Target Milgard Costs
Styleline Vinyl Series: $400 installed
Tuscany Vinyl Series: $440 installed
Ultra Fiberglass Series: $600 installed
Quiet Line Soundproof Series: $1500 installed
Additional Milgard window prices.
I live on a busy road and two months ago installed the Milgard QuietLines (45 STC rating). They were expensive (I think I paid about $800 per window, which I believe is actually a very good price), and worth every penny. My condo is now soooo much quieter, the main culprit now is my walls which I’m guessing has an STC rating of 40. I can still hear certain vehicles drive by, but now only big trucks or motorcycles and they are faint enough that it doesn’t bother me. The QuietLines has two windows in one, almost like a double hung inside a double hung. It explains the big price tag, I’m sure there are other solutions but I wanted one that would fix it for good. I’m glad I did.
Doug – Consumer – from Chicago in 2010
Ultra vs Andersen 100 Series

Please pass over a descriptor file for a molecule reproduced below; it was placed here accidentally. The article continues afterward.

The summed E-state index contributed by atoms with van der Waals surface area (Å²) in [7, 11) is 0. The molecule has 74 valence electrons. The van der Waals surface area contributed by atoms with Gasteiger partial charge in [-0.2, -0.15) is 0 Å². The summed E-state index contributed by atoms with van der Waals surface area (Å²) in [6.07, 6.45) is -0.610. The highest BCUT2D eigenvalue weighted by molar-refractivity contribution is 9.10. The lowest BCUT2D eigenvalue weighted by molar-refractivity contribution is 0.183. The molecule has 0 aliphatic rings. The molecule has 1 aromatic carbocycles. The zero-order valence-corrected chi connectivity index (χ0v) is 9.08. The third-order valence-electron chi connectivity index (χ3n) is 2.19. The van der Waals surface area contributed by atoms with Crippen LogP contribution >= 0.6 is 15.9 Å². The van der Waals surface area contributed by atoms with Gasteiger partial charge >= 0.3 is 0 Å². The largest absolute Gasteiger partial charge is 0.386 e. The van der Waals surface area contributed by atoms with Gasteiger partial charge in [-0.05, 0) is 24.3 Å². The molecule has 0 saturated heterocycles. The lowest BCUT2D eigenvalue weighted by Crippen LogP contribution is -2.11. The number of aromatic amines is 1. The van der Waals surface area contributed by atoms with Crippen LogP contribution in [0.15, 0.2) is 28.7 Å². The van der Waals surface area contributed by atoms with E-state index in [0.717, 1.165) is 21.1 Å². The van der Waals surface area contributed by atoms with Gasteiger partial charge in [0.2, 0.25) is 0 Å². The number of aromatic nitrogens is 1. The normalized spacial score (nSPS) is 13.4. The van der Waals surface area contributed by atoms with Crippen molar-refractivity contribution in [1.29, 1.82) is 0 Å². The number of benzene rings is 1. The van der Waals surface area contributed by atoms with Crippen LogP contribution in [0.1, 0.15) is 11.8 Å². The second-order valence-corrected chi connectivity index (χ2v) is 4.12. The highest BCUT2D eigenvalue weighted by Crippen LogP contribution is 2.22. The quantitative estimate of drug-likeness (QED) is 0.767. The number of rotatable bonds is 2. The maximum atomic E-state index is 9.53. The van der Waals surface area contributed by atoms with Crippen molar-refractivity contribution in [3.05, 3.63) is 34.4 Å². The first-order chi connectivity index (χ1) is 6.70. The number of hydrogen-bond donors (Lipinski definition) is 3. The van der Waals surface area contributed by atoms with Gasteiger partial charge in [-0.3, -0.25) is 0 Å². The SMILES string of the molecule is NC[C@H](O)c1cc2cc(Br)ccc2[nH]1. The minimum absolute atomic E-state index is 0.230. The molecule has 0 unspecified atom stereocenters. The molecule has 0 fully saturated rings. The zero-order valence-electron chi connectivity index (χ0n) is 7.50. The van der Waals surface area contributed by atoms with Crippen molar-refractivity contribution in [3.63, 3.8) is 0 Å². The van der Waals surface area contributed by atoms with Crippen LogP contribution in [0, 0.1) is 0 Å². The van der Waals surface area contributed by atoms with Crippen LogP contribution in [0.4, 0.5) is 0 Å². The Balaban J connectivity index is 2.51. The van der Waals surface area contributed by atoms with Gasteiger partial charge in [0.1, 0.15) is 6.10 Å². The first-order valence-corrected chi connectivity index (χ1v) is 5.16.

I’m am trying to decide between the Ultra fiberglass window and Andersen 100 Series Fibrex. TheAndersen is quite a bit less expensive, but only comes with a 10 year warranty. The Ultra is a full fiberglass inside and out — they have a Woodclad option that uses an interior wood veneer. has a limited lifetime warranty but is more expensive. I’ve read from several industry “insiders” that say they don’t like the Andersen 100 Series Fibrex, but they didn’t say why exactly. Lots of people seem to like the Marvin Integrity Ultrex (also fiberglass) – this window seems to have two options; a wood interior or a fiberglass interior — the Integrity is less expensive than the Milgard Ultra. I’ve heard the downside on the Integrity is less options and custom sizing.